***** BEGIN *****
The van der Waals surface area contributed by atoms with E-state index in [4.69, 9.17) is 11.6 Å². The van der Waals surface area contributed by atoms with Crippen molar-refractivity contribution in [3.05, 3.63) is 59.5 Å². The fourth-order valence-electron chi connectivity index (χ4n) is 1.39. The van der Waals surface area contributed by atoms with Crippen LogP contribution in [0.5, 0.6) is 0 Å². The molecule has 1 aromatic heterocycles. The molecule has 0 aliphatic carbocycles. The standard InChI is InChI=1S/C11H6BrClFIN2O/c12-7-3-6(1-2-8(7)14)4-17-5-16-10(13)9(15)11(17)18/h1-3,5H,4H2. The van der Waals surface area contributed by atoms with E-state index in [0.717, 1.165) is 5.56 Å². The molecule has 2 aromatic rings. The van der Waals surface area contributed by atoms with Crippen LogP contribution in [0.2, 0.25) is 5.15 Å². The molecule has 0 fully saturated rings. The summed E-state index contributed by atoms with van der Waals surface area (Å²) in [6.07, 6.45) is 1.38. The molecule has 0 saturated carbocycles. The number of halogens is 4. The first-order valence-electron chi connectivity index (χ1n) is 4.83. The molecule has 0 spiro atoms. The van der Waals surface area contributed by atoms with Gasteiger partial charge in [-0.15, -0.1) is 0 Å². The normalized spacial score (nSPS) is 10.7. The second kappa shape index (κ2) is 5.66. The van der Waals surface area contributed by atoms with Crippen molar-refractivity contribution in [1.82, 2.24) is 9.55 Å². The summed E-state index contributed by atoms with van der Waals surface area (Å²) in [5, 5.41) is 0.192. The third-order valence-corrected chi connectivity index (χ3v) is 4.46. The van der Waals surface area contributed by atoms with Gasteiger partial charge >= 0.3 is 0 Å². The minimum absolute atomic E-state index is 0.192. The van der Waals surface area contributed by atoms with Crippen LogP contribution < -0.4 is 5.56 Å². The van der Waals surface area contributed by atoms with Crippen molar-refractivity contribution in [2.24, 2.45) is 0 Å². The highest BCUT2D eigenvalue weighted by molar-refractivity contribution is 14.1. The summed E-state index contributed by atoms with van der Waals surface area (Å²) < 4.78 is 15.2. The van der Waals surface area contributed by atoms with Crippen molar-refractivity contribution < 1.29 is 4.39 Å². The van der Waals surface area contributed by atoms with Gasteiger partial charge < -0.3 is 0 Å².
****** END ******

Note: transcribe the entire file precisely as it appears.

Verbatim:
The van der Waals surface area contributed by atoms with E-state index in [4.69, 9.17) is 11.6 Å². The van der Waals surface area contributed by atoms with Crippen molar-refractivity contribution in [3.05, 3.63) is 59.5 Å². The fourth-order valence-electron chi connectivity index (χ4n) is 1.39. The van der Waals surface area contributed by atoms with Crippen LogP contribution in [0.5, 0.6) is 0 Å². The molecule has 1 aromatic heterocycles. The molecule has 0 aliphatic carbocycles. The standard InChI is InChI=1S/C11H6BrClFIN2O/c12-7-3-6(1-2-8(7)14)4-17-5-16-10(13)9(15)11(17)18/h1-3,5H,4H2. The van der Waals surface area contributed by atoms with E-state index in [0.717, 1.165) is 5.56 Å². The molecule has 2 aromatic rings. The van der Waals surface area contributed by atoms with Crippen LogP contribution in [0.2, 0.25) is 5.15 Å². The molecule has 0 fully saturated rings. The summed E-state index contributed by atoms with van der Waals surface area (Å²) in [6.07, 6.45) is 1.38. The molecule has 0 saturated carbocycles. The number of halogens is 4. The first-order valence-electron chi connectivity index (χ1n) is 4.83. The molecule has 0 spiro atoms. The van der Waals surface area contributed by atoms with Gasteiger partial charge in [-0.15, -0.1) is 0 Å². The normalized spacial score (nSPS) is 10.7. The second kappa shape index (κ2) is 5.66. The van der Waals surface area contributed by atoms with Crippen molar-refractivity contribution in [1.82, 2.24) is 9.55 Å². The summed E-state index contributed by atoms with van der Waals surface area (Å²) in [5, 5.41) is 0.192. The third-order valence-corrected chi connectivity index (χ3v) is 4.46. The van der Waals surface area contributed by atoms with Gasteiger partial charge >= 0.3 is 0 Å². The minimum absolute atomic E-state index is 0.192. The van der Waals surface area contributed by atoms with Crippen LogP contribution < -0.4 is 5.56 Å². The van der Waals surface area contributed by atoms with Crippen molar-refractivity contribution in [2.24, 2.45) is 0 Å². The highest BCUT2D eigenvalue weighted by molar-refractivity contribution is 14.1. The summed E-state index contributed by atoms with van der Waals surface area (Å²) < 4.78 is 15.2. The van der Waals surface area contributed by atoms with Crippen molar-refractivity contribution < 1.29 is 4.39 Å². The van der Waals surface area contributed by atoms with Gasteiger partial charge < -0.3 is 0 Å².